Scots Risk Having Insufficient Power of Attorney for Loved Ones

by Holyrood PR

Monday, August 16th, 2010

Gibson Kerr are supported by Holyrood Partnership PR in ScotlandMany Scots are risking leaving their affairs in jeopardy if they become old and infirm – by not signing over sufficient Power of Attorney.

Edinburgh legal firm Gibson Kerr says that people who make a Power of Attorney but only appoint one attorney run the risk of leaving their families and loved ones in a financial mess if they become incapacitated – as they have no back-up plan in place to cover any future emergencies.

The firm says that many Scots currently recognise the importance of having a Power of Attorney, as it allows their relatives or close friends to take control of their affairs if they become incapacitated and unable to manage for themselves.

The documents are intended to avoid lengthy and expensive court proceedings which are sometimes required in order for the family to properly manage the person’s money and property if they themselves are not able to.

However, despite the awareness over the documents, Gibson Kerr says that many Scots are still risking leaving their affairs in disorder – because they only appoint one attorney, rather than two or more.

Family law expert

Scott Rasmusen, partner with Gibson Kerr, said: “Although it’s encouraging that there are many people choosing to grant Power of Attorney to their families or friends, there are still many people who only appoint one attorney.

“This means that they are actually leaving themselves – and their affairs – in danger, as they will not have a back-up Attorney in place in the event of something happening to their first one.

“We have seen a few cases where people have granted Power of Attorney to a relative, but then that relative has been involved in an accident and died unexpectedly. All of a sudden, these people find that they no longer have a Power of Attorney in place and have to identify and agree another one before it is too late. 

“If, by then, they themselves are incapacitated, there is no attorney left to act and it is not possible for the person to appoint another one.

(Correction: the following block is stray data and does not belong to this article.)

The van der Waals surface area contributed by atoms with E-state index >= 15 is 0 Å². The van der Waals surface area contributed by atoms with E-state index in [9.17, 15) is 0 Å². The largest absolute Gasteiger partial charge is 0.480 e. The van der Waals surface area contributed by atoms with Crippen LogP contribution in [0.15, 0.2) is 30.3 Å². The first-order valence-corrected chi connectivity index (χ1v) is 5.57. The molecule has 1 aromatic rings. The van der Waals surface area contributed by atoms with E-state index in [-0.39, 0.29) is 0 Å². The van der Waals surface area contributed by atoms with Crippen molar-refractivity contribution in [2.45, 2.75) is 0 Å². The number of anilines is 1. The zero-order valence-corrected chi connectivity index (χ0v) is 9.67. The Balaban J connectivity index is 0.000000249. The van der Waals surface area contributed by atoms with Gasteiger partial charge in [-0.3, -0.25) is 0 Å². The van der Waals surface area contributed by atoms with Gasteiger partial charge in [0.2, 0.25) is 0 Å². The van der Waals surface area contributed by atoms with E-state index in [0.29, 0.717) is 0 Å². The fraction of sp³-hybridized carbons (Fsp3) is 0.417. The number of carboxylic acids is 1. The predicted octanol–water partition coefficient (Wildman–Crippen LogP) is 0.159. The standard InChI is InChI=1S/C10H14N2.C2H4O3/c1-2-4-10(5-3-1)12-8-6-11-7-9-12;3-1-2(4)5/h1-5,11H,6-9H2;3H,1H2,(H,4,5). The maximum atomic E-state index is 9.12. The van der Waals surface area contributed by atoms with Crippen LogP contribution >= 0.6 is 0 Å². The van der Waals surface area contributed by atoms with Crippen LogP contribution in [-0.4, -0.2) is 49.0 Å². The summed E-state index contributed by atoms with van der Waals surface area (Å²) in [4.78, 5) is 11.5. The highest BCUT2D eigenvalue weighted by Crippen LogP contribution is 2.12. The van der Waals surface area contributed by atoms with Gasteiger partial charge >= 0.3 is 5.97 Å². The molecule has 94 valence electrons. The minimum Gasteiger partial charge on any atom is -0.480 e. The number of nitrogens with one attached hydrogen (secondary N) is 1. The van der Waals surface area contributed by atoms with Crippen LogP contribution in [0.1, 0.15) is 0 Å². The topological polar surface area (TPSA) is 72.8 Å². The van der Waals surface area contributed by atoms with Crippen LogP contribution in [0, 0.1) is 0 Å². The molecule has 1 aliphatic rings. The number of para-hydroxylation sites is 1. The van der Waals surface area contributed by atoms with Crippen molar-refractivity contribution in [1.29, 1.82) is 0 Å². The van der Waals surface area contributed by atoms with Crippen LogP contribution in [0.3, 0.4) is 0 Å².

“In some cases where the individual was already incapacitated, their family have had to go through the lengthy and costly process of going to court and trying to get control over their assets – which is precisely the scenario that they were trying to avoid by granting the Power of Attorney in the first place.”

Scott recommends having at least two joint Attorneys in place, or one Attorney with a substitute, to ensure that your affairs are secured against any eventuality.

PR in Scotland for legal firm

He added: “You can appoint as many Attorneys as you like, so don’t just make one appointment and leave it at that – otherwise you will have no insurance whatsoever if something happens to that person.

“Instead, you should appoint two or more people, or alternatively a substitute attorney, to ensure you are completely covered. Then, if something happens to your original Attorney, there will be another in place to take responsibility for your affairs and money.

“The whole point of a Power of Attorney is to safeguard your affairs and ensure that someone else can run them for you if you are unable to do so yourself. It also means that your money and affairs will be intact for your family to inherit when you die.

“Therefore you should take every measure to ensure you are adequately covered, and you should consult an experienced family solicitor for the best legal advice when it comes to Power of Attorney.”

Gibson Kerr has been established in Edinburgh for more than 100 years and has an excellent reputation for providing a comprehensive service encompassing both property and personal law. The firm is run by husband and wife team Scott and Fiona Rasmusen, who provide expert advice on family law issues including powers of attorney, executries and wills.

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